Chapter 16 Waxes and occlusal registration materials
Waxes are a group of ubiquitous materials that play a significant part in both restorative dentistry and in the dental laboratory. They are used extensively in the denture-making process, in making interocclusal records, as a splinting material in denture repairs, for boxing impressions when casting models, and forming the wax pattern in the lost wax technique to produce removable and fixed prostheses. A range of waxes with different properties are required to carry out these varying functions. A number of natural and mineral waxes, gums, fatty acids, oils and resins (both synthetic and natural) are blended together to produce the wax with specific properties required for its intended use (Table 16.1).
Constituents of Dental Waxes
The common constituents of most dental waxes are hydrocarbons and esters with a high molecular weight. The use of natural waxes does present the manufacturer with a problem as these waxes have variable properties depending on their source and also the time at which they were obtained. The common plant waxes include carnauba, ouricury, candelilla (Figure 16.1) and Japan wax. Japan wax is really a fat containing glycerides of palmetic and stearic acid. It is derived from the berries of the sumac tree found in Japan and China and is regarded as a form of lacquer. The animal and insect waxes include spermaceti from the sperm whale and beeswax (Figure 16.2).
Fig. 16.1 Carnauba wax (A) is derived from the leaf of the Copernicia palm (B) found primarily in Brazil. Ouricury wax is obtained from the leaves of the feather palm (C) by scraping the surface of the leaves while candelilla is sourced from the leaves of a shrub Euphorbia antisyphilitica (D).
Mineral waxes are more consistent in their properties and presentations. They are usually derived from the refining of petroleum products. One of the most commonly available is paraffin wax (Figure 16.3) with a melting point of 40–70 °C. This wax has a tendency to show substantial volumetric contraction (in the region of 10–16%) during the cooling and solidification process.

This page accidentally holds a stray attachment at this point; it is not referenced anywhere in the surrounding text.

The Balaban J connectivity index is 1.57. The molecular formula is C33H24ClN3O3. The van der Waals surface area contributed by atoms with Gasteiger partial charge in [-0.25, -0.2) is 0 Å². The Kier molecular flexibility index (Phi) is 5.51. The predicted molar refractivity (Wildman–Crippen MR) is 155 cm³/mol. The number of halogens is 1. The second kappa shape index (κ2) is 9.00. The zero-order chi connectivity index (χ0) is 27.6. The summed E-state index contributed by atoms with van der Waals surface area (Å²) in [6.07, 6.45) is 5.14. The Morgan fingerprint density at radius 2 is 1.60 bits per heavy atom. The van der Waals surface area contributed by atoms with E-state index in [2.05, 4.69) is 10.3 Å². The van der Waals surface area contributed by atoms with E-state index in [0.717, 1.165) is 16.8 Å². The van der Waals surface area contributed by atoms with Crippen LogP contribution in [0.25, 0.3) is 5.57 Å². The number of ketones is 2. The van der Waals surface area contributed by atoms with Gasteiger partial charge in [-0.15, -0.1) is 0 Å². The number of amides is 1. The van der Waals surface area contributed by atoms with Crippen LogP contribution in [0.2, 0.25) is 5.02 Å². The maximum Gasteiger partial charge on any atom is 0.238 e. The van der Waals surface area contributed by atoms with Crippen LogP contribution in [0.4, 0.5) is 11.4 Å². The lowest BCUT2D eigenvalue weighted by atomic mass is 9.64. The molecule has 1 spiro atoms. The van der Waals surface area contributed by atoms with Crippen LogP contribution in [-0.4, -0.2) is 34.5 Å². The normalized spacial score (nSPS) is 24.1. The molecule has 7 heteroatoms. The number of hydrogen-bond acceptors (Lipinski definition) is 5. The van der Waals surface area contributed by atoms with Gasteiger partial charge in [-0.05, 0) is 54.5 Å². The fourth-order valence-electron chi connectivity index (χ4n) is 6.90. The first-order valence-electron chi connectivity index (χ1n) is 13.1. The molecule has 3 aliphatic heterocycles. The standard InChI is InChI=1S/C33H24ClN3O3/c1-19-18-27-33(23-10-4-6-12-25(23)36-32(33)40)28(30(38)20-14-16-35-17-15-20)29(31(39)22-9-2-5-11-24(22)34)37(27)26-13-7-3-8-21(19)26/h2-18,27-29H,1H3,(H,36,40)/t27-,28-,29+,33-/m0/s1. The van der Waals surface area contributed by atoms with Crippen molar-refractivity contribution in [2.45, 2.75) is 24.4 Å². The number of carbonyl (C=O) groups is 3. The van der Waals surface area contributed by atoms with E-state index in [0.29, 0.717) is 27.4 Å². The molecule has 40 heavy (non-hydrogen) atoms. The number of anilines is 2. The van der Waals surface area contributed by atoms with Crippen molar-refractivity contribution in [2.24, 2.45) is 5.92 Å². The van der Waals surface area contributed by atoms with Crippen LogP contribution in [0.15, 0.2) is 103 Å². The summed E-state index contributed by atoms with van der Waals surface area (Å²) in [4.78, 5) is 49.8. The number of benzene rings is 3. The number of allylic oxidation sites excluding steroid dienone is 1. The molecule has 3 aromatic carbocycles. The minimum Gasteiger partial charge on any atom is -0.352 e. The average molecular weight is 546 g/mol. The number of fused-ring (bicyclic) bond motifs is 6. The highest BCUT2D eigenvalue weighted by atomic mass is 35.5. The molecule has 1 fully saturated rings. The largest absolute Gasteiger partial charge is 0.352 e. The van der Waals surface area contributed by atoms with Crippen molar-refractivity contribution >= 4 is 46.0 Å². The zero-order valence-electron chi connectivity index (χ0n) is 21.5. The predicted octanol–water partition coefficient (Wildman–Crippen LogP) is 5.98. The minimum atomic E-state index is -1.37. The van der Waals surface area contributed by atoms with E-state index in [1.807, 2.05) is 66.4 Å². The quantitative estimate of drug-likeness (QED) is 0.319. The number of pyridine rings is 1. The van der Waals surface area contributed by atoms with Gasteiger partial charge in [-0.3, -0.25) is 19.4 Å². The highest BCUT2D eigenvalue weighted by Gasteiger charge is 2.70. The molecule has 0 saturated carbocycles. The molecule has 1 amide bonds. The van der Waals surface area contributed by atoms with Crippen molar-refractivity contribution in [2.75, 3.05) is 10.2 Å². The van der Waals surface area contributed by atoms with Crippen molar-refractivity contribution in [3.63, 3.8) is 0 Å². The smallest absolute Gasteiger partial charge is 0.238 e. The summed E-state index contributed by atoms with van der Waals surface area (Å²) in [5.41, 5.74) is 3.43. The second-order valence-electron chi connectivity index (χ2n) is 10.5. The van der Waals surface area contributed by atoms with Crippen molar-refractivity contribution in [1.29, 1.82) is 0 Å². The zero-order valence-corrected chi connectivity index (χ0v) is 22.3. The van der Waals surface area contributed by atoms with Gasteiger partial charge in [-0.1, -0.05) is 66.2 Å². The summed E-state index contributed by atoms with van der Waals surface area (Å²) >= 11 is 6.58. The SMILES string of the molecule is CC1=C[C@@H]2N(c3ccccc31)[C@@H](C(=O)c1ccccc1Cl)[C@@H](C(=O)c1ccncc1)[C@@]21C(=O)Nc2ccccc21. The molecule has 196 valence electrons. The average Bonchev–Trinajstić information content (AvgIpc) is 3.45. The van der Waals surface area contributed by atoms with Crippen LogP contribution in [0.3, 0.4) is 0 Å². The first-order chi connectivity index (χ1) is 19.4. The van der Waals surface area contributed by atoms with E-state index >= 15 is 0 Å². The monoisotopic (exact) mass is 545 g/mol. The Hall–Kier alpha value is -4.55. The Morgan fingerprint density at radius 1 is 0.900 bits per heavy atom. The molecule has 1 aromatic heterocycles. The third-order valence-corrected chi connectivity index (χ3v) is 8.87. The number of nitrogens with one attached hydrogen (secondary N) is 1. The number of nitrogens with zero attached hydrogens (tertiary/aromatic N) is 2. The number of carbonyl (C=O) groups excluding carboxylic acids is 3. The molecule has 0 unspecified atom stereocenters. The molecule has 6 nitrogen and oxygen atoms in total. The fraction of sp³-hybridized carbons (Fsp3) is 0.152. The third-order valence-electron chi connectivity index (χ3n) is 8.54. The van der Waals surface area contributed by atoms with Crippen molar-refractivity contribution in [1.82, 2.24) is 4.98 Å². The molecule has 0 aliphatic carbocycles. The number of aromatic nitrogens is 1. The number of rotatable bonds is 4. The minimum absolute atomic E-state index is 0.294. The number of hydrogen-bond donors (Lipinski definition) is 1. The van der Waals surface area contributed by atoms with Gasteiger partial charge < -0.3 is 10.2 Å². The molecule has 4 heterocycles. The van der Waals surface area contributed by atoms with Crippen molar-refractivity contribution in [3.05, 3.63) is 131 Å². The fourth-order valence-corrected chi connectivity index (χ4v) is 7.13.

The primary source of microcrystalline wax is the heavier oil fractions produced during the petroleum distillation process. These have higher melting points and are formed into plates. They are much tougher than paraffin waxes and show much less volumetric change when changing from liquid to solid. Their properties may be adapted by adding oil, making the wax less hard. The common microcrystalline waxes include ozokerite, ceresin (Figure 16.4), montan and barnsdahl. The first three waxes are all derived from shale and lignites found near petroleum deposits. Other waxes which may be incorporated into dental wax include synthetic waxes which have been produced for other purposes, such as polyethylene waxes and polyethylene glycol waxes. While the use of synthetic waxes in dental waxes is increasing, the natural waxes still predominate.
The handling properties of the individual waxes may be adjusted by the addition of gums, fats and resins. The resins may be either synthetic or naturally occurring. Dammar, rosin and sandarac (Figure 16.5) are three examples in the latter group and are derived from plants. Another common naturally occurring material is shellac (Figure 16.6), which is produced by insects. It is commonly obtained from India and Thailand. Shellac is a thermoplastic material and is used to make baseplates, which are used in the denture-making process. It is a rigid material when solid and other waxes may be added to it, for example to make occlusal rims. As it is more stable at mouth temperature, it is less likely to distort when used in the mouth.